Physical changes after birth
After delivery your body will begin to return to the non-pregnant state, but it takes about 6-9 weeks for this process to be complete. It is important that you give yourself time for your body to recover, and adjust to being a parent. There are some things you need to remember to watch for in the first few weeks to be sure all is going well.
1st 24 hours: Bleeding will be heavier than a heavy period and bright red in colour. It is normal to pass small blood clots (plum sized) and even 1 large clot (orange sized). It is normal to experience a “gush” of blood from the vagina when getting up or changing positions, due to blood pooling in the vagina. Emptying your bladder frequently is very important as it can assist in allowing the uterus to contract and slow your bleeding. Someone should always be present to help you get up in the first day and you should not be holding the baby, as it is easy to becomes dizzy or faint suddenly.
Day 3-5: bleeding will thin out and become lighter in colour (pinkish)
Day 5-10: bleeding will continue to lighten in color (yellow/white/brown)
Day 10-6 weeks: Some clients may hardly bleed at all, while others may bleed on and off up to 6 weeks postpartum. This is normal
* Activity and stress may increase blood flow; this is a sign that you should rest more.
Always Call your midwife if…
- You are completely soaking through a maternity pad in 30 mins or less
- Your discharge smells foul (like rotting meat, or pus) It should smell like a normal period but a bit stronger
- You pass more than 1 large blood clot
- The flow becomes significantly heavier than it has been, unrelated to activity
- You have persistent uterine tenderness
- Fever greater than 38C
Always page your midwife day or night if you have an urgent concern.
1st day: your uterus should feel like a firm mass about the size of a grapefruit in the middle of your abdomen. Putting the baby to the breast to feed, and emptying your bladder can encourage this. If your bleeding is heavy and your uterus will not remain firm call your midwife.
Involution: Your uterus will gradually return to its pre-pregnancy state over the next 2 weeks, until you can no longer feel it in your abdomen.
After pains: It is normal to experience cramping when you are breastfeeding. After pains are more noticeable as you have more babies. Both Acetaminophen (Tylenol) and Ibuprofen (Advil) are safe and recommended for pain management in the postpartum period.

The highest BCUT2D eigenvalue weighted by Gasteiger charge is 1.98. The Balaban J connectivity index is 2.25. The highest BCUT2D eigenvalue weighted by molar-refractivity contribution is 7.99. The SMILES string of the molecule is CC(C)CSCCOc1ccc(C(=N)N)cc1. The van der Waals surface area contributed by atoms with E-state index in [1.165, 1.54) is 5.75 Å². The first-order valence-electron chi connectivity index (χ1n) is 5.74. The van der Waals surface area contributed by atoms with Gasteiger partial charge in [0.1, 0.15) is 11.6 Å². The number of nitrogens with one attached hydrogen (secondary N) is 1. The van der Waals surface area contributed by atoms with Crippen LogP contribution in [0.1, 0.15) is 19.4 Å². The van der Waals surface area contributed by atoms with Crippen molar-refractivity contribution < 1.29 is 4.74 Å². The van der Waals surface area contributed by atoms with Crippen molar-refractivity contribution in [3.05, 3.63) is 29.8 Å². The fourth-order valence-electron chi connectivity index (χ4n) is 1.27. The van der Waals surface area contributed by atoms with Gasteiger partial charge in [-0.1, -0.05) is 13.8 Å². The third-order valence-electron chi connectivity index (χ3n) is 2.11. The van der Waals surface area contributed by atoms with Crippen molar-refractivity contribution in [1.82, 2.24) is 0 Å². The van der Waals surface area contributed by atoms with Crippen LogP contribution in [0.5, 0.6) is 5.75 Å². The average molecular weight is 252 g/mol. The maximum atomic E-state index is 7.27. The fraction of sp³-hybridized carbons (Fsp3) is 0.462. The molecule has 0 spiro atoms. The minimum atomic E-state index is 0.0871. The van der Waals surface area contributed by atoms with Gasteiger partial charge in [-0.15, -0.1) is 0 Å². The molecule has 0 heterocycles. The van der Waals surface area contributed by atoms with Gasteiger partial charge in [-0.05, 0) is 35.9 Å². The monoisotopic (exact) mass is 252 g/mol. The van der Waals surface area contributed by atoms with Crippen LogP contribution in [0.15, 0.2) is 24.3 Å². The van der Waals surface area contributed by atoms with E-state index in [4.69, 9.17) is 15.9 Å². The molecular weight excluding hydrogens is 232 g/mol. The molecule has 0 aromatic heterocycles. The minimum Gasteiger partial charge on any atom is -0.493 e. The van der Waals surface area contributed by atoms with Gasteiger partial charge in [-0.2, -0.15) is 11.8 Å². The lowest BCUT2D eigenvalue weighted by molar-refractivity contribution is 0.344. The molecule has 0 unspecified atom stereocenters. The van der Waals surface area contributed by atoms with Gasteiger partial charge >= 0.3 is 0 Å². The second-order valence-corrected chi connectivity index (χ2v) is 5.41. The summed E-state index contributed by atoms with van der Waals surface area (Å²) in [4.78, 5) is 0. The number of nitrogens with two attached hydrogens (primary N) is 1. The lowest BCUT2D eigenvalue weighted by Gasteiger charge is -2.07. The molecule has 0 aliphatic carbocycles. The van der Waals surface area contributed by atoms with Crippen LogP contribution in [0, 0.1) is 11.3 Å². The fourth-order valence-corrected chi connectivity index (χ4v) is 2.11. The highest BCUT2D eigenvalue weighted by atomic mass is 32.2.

- Soaking your perineum in a warm bath (or sitz bath) several times a day with Epsom salts will reduce swelling, discourage infection and encourage healing. This is also helpful for hemorrhoids.
- Witch Hazel compresses can also help with hemorrhoids and perineal healing. Soak maternity pads with witch hazel and put them in the freezer.
- Herbal baths and compresses with ingredients such as comfrey are soothing and healing, however if you have stitches these products should not be used for the first 3-5 days, as they can cause stitches to dissolve too quickly.
Urination and Bowel Movements:
- You should urinate within 4-6 hours after the birth, and continue to empty your bladder frequently in the early postpartum period. Some clients temporarily lose the sensation to urinate, so it is very important to try to go to the bathroom about every 2-3 hours when awake. Emptying your bladder frequently is very important, as it helps keep your uterus contracted and therefore keeps bleeding to a normal level.
- To reduce burning/stinging use a squirt bottle to dilute urine by pouring water down your vulva while urinating
- Most clients will have a bowel movement within 2-3 days postpartum. To keep stool soft be sure to get lots of liquids and increase the fibre in your diet (e.g. bran, fruit, veggies).
- Be sure to get plenty of fluid. This will encourage proper function of the bladder and bowel and help to build a good milk supply. One way to ensure you are getting enough fluid is to have a big glass of liquid (not coffee or caffeinated tea) each time you nurse.
- While breastfeeding you need a nutritional diet with adequate calories including an adequate supply of proteins, fresh fruits and vegetables and whole grains. (See Canada Food Guide pg. 31)
Rest and Support:
- The early postpartum period is a sensitive time for new parents, especially day 3-4 when hormonal changes are at their peak and milk is coming in. Both the physical and emotional adjustments to parenthood are stressful – expect to need lots of rest, reassurance and support.
- Regulate the number of visitors, as it is easy for parents to get overtired and baby to get over stimulated. Parents need lots of rest and time alone with their new baby. Try to sleep when the baby sleeps and don’t hesitate to delegate jobs to family or friends when possible.
- Strenuous exercise should not be resumed until bleeding has subsided
- Some exercises can be done in bed and can be started shortly after giving birth:
- Kegels: (pelvic floor exercises) These help to improve the muscle tone and accelerate healing by increasing circulation and blood flow to the vaginal area. Kegels also help with urinary incontinence, which is common after pregnancy and childbirth.
- Pelvic Rocks: May help with back discomfort and cramping as well as help firm abdominal muscles. Lie on your back (on bed or floor) with knees bent and feet flat on the bed/floor. Tighten your lower abdominal muscles and buttocks to press the small of your back into the mattress. Relax and then repeat several times.
- Hip Rolls: These strengthen abdominal muscles and alleviate back pain. Lie on your back, pull knees up to chest, and then roll to either side.